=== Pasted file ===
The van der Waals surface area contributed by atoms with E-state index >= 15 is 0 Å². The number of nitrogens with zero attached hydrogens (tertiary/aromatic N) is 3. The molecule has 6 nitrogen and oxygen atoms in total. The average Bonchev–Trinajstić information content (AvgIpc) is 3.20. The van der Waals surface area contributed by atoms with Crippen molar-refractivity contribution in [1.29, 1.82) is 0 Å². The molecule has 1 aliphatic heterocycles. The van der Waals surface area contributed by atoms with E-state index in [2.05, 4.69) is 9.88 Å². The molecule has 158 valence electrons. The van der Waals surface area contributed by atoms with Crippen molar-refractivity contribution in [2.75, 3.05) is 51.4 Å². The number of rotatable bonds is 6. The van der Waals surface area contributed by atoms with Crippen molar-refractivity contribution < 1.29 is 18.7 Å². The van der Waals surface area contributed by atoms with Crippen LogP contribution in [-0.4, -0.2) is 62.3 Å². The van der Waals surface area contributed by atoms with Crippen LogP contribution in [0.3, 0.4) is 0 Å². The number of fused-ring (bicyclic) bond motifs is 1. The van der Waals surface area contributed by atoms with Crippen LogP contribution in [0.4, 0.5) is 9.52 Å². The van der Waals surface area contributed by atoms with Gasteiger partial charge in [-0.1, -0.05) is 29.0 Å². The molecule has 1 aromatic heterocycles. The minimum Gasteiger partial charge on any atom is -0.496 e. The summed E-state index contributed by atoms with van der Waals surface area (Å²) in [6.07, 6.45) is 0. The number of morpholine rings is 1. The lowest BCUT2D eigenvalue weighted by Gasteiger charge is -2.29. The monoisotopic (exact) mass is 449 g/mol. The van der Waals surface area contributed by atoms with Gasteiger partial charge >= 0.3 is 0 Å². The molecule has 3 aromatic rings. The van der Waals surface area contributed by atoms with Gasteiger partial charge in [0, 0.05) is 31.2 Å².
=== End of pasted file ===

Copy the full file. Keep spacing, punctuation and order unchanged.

The van der Waals surface area contributed by atoms with E-state index >= 15 is 0 Å². The number of nitrogens with zero attached hydrogens (tertiary/aromatic N) is 3. The molecule has 6 nitrogen and oxygen atoms in total. The average Bonchev–Trinajstić information content (AvgIpc) is 3.20. The van der Waals surface area contributed by atoms with Crippen molar-refractivity contribution in [1.29, 1.82) is 0 Å². The molecule has 1 aliphatic heterocycles. The van der Waals surface area contributed by atoms with E-state index in [2.05, 4.69) is 9.88 Å². The molecule has 158 valence electrons. The van der Waals surface area contributed by atoms with Crippen molar-refractivity contribution in [2.75, 3.05) is 51.4 Å². The number of rotatable bonds is 6. The van der Waals surface area contributed by atoms with Crippen molar-refractivity contribution < 1.29 is 18.7 Å². The van der Waals surface area contributed by atoms with Crippen LogP contribution in [-0.4, -0.2) is 62.3 Å². The van der Waals surface area contributed by atoms with Crippen LogP contribution in [0.3, 0.4) is 0 Å². The number of fused-ring (bicyclic) bond motifs is 1. The van der Waals surface area contributed by atoms with Crippen LogP contribution in [0.4, 0.5) is 9.52 Å². The van der Waals surface area contributed by atoms with Gasteiger partial charge in [-0.1, -0.05) is 29.0 Å². The molecule has 1 aromatic heterocycles. The minimum Gasteiger partial charge on any atom is -0.496 e. The summed E-state index contributed by atoms with van der Waals surface area (Å²) in [6.07, 6.45) is 0. The number of morpholine rings is 1. The lowest BCUT2D eigenvalue weighted by Gasteiger charge is -2.29. The monoisotopic (exact) mass is 449 g/mol. The van der Waals surface area contributed by atoms with Gasteiger partial charge >= 0.3 is 0 Å². The molecule has 3 aromatic rings. The van der Waals surface area contributed by atoms with Gasteiger partial charge in [0, 0.05) is 31.2 Å².